We inhabit a world of cynicism and snark, of hopelessness and dread. These are our demons. They close off our imaginations, they isolate us from hope and always tempt us to believe the worst. Eventually, we give in because we don’t want more disappointment, more broken promises, more hurt. Nothing will change. Taunting is easier.”

There are so many ways to name the demons that seek to tear down our lives and our communities. This sermon by Dr. Butler Bass was a creative reading that invites us to dream, to believe.

Let us set aside “cynicism and snark . . . hopelessness and dread” and rejoice in the hope that Jesus promises you in setting you free from all that would possess you. 

Have a hope filled day, Pastor Phil

January 30

Have you not known? Have you not heard?

Has it not been told you from the beginning?

Have you not understood from the foundations of the earth?

Isaiah 40:21

Our First Reading on Sunday will be from the wonderful 40th chapter of Isaiah. Today I want to simply invite you to reflect on the closing three verses of Sundays text, Isaiah 40:28-31. These ancient words still proclaim promise and hope for all who wait for the Lord.

Have you not known? Have you not heard?

The LORD is the everlasting God,

the Creator of the ends of the earth.

He does not faint or grow weary;

his understanding is unsearchable.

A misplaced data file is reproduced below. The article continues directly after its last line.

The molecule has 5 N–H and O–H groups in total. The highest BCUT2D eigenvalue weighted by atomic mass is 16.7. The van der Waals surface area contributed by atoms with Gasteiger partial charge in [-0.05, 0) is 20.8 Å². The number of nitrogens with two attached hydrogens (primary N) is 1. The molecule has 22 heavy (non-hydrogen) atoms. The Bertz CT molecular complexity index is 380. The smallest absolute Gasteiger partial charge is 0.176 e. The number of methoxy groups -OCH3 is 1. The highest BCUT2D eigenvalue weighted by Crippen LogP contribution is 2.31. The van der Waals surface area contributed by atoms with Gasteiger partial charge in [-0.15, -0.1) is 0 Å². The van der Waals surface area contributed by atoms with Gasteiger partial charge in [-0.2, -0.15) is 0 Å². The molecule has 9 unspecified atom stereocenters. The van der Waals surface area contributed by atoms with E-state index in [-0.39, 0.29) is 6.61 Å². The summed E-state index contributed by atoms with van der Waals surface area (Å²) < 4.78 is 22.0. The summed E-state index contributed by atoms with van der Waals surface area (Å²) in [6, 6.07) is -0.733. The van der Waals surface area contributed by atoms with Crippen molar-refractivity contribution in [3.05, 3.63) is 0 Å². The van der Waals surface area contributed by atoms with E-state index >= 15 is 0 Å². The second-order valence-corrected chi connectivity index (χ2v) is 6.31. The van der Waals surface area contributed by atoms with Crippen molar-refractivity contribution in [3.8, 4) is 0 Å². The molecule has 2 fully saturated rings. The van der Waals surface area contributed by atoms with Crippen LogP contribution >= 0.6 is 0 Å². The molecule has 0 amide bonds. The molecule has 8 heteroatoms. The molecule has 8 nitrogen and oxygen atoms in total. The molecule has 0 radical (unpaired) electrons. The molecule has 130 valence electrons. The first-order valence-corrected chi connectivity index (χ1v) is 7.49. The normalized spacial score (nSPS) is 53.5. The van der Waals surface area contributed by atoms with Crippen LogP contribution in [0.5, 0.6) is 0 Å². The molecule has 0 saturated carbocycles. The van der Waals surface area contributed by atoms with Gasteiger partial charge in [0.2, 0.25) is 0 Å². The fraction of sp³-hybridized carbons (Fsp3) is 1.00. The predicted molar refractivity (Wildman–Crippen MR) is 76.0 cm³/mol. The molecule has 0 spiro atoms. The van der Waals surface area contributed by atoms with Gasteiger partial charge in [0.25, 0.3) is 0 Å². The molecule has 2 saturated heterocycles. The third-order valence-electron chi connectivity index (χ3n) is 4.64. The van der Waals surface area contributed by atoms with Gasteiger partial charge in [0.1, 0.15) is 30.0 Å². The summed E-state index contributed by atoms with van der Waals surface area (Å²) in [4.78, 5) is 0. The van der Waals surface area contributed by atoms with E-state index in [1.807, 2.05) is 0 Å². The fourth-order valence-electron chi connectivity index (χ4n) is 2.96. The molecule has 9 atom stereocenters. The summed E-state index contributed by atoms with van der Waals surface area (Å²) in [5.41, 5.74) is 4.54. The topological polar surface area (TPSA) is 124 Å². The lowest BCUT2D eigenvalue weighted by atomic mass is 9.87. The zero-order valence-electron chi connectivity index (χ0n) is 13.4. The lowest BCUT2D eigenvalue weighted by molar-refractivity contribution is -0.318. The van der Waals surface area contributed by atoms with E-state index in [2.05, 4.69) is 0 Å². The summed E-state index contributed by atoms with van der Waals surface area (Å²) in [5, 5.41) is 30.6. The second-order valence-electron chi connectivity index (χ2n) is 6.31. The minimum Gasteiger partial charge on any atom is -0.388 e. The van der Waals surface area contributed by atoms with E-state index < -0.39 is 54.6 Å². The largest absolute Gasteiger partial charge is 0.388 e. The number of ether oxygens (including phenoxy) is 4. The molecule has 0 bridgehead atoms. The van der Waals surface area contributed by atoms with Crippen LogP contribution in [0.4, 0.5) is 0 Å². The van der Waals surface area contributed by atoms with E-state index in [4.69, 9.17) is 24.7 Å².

He gives power to the faint,

and strengthens the powerless.

Even youths will faint and be weary,

and the young will fall exhausted;

but those who wait for the LORD shall renew their strength,

they shall mount up with wings like eagles,

they shall run and not be weary,

they shall walk and not faint.

Peace, Pastor Phil

January 31

In the morning, while it was still very dark, 

Jesus got up and went out to a deserted place, 

and there he prayed.

Mark 1:35

We are two weeks from Valentine’s Day, and this year, that is also Ash Wednesday. I think I mentioned in the January Newsletter, that a friend said he told his congregation to plan to be at Ash Wednesday worship, and to make “date night” for a different time. (I like having someone else say that, and not me...)

We will have worship at noon and at 7 p.m. on Ash Wednesday.

This coming Sunday we will continue to hear from the first chapter of the Gospel of Mark. As the story of Jesus continues, and Jesus heals another person in need, and crowds come to him, we are told, in a simple sentence, that Jesus went out to a deserted place to pray.

There is no mention of what he prayed, or how, or anything else. Just that he went off to pray.


As we look ahead to Ash Wednesday, let me encourage you to think about how you will mark the season of Lent this year. Perhaps you might want to adopt a particular pattern of prayer.  

Here is a favorite prayer in our household, may it accompany you and perhaps shape your prayers today:

O God of justice and love, 

we give thanks to you that you illumine our way through life 

with the words of your Son. 

Give us the light we need, 

awaken us to the needs of others, 

and at the end bring all the world to your feast; 

through Jesus Christ, our Savior and Lord, 

to whom, with you and the Holy Spirit, be honor and glory forever.


From the ELW Service of the Word, ELW page 220

Blessings, Pastor Phil